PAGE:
The St. Louis Cardinals expressed significant interest in [Tulowitzki] last offseason. They continue to reach out to the Rockies, as have the New York Mets, who are prepared to offer top pitching prospect Noah Syndergaard in a deal for 29-year-old. And the response is: Not yet. We’re not ready to deal him. We want to hear it from him.
Which is to say: We want him [Tulo] to be the bad guy, not us. It’s a ludicrous way to run a business, of course, and it highlights how little confidence the Rockies have in themselves to make the sort of a deal that reinvigorates and re-energizes a ball club in desperate need of both.
Tulowitzki at Yankee Stadium - courtesy of @MLBFanCave
Passan absolutely nails the front office mentality. It's an ethical decision to them, not an economic decision. The Rockies, and especially GM Dan O'Dowd, have a history of publicly disparaging their own players shortly before these players inevitably get shipped out of town. Ubaldo Jimenez was jealous over money, Dexter Fowler wasn't a team player, Seth Smith wasn't happy in his role as a bench guy. The list truly goes on and on. Notice that none of these big trades had anything to do with the player's measurable performance on the field? For so long, fans have been in utter shock as to why O'Dowd and others would publicly try to diminish the trade value of their players that are so obviously on the block.  If the Rockies have traded someone in the past four seasons, you can find a Rockies front office quote about how those players simply didn't pass the character test. They need these players to be the bad guy. There has to be some fatal character flaw that prevents them from remaining in Colorado.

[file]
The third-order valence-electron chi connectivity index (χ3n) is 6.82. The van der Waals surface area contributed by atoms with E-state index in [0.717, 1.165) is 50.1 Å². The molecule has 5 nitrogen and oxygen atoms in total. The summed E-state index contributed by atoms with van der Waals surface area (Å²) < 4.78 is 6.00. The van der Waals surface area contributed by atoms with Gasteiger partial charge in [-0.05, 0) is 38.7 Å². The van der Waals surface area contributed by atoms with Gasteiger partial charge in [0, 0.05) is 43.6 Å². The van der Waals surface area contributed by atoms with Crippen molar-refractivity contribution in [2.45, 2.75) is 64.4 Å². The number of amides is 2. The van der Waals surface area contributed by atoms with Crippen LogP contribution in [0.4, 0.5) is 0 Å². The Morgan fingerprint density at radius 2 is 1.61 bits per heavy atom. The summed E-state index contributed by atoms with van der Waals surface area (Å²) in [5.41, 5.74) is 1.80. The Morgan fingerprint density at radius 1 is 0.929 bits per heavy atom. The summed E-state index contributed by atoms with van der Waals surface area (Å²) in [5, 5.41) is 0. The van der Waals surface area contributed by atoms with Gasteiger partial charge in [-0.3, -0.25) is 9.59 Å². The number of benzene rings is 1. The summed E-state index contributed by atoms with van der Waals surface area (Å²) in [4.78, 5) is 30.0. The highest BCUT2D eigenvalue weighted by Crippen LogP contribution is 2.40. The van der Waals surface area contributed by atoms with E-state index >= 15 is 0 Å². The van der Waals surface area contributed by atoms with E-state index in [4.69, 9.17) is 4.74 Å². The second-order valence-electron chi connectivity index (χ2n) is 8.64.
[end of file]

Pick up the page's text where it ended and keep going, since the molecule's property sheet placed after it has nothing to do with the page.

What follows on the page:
We can use this reasoning to help address other complaints about transactions. The Rockies don't trade players until their trade value collapses (Garrett Atkins, Ian Stewart, Brad Hawpe). The Rockies don't trade prospects (name a top prospect that O'Dowd has swapped for a major MLB piece - you can't). In extremely basic terms, these players are not treated as assets in a purely economic sense. There is no perception of the current baseball market or their rising and falling value to other teams. Players in the organization are family members, one of us, and we cannot trade them because loyalty dictates that we help out our family. The reputation around the league is that the Rockies are a great organization to their players. Most draftees makes an effort to say as much in their first public statements.